#### MGrayson

##### Subscriber and Workshop Member

:lecture:

We all know two things about DoF: a) it gets shallower with longer lenses and b) it gets shallower as you get closer to the subject. Three things! We know three things! c) DoF gets shallower with lower f-number.

NOTE: I will NOT be talking about different sensor sizes and equivalence. You can all relax now.

One curious claim, though, is that a) and b) almost exactly cancel out if you make the *subject* the same size in each picture. Take a head shot with a 250mm lens at f/4 and you'll have the same DoF as the same headshot taken with a 120mm lens at f/4 on the same size sensor. Of course, the 120mm lens will have to be half the distance from the subject to get the same head size.

This can be seen from the formulas, or from geometric optics (ray tracing), but there's nothing like a demonstration! Between my own face and a Fuji lens, I picked the more attractive subject. Here are two shots at f/4 with the 250/4 and the 120/4, both wide open, and both cropped the same size.

250/4

120/4

Of course, the pictures are different, and the subject geometry is different, but it's about the same size in both pics, and the DoF, visible on the tape measure, is roughly equal.

Here are the same at f/8:

250/4 @f/8

120/4 @f/8

Now modern lenses are not classical thin lenses, so I wasn't sure that this would hold at all. I just always wanted to do this experiment. It looks pretty good.

Yes, there is nothing MF about this, except that I used a GFX 100 for the shots. I would have posted it to the Boring Lecture forum, but there isn't one. I should probably start it. Tired of Jim Kasson's careful measurements? Come to the Boring Lecture forum! :grin:

Thanks,

Matt

We all know two things about DoF: a) it gets shallower with longer lenses and b) it gets shallower as you get closer to the subject. Three things! We know three things! c) DoF gets shallower with lower f-number.

NOTE: I will NOT be talking about different sensor sizes and equivalence. You can all relax now.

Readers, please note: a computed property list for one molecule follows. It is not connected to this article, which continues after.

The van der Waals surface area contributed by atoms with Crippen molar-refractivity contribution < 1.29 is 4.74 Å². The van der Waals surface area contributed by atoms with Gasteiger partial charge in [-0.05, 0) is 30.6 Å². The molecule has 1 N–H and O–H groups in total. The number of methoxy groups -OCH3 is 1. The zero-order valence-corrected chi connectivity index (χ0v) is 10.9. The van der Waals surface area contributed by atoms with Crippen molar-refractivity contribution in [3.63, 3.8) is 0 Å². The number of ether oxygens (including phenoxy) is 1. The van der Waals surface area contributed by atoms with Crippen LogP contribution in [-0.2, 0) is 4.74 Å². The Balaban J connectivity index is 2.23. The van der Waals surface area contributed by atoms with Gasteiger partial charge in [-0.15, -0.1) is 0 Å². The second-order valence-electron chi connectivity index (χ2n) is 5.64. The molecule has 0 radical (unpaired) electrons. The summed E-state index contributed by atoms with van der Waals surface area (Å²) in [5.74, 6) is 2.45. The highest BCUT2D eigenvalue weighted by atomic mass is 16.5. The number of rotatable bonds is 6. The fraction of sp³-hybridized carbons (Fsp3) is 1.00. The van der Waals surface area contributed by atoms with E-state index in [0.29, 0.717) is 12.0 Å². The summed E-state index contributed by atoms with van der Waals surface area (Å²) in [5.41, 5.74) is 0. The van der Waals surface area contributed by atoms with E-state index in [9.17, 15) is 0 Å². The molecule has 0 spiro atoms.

One curious claim, though, is that a) and b) almost exactly cancel out if you make the *subject* the same size in each picture. Take a head shot with a 250mm lens at f/4 and you'll have the same DoF as the same headshot taken with a 120mm lens at f/4 on the same size sensor. Of course, the 120mm lens will have to be half the distance from the subject to get the same head size.

This can be seen from the formulas, or from geometric optics (ray tracing), but there's nothing like a demonstration! Between my own face and a Fuji lens, I picked the more attractive subject. Here are two shots at f/4 with the 250/4 and the 120/4, both wide open, and both cropped the same size.

250/4

120/4

Of course, the pictures are different, and the subject geometry is different, but it's about the same size in both pics, and the DoF, visible on the tape measure, is roughly equal.

Here are the same at f/8:

250/4 @f/8

120/4 @f/8

Now modern lenses are not classical thin lenses, so I wasn't sure that this would hold at all. I just always wanted to do this experiment. It looks pretty good.

Yes, there is nothing MF about this, except that I used a GFX 100 for the shots. I would have posted it to the Boring Lecture forum, but there isn't one. I should probably start it. Tired of Jim Kasson's careful measurements? Come to the Boring Lecture forum! :grin:

Thanks,

Matt

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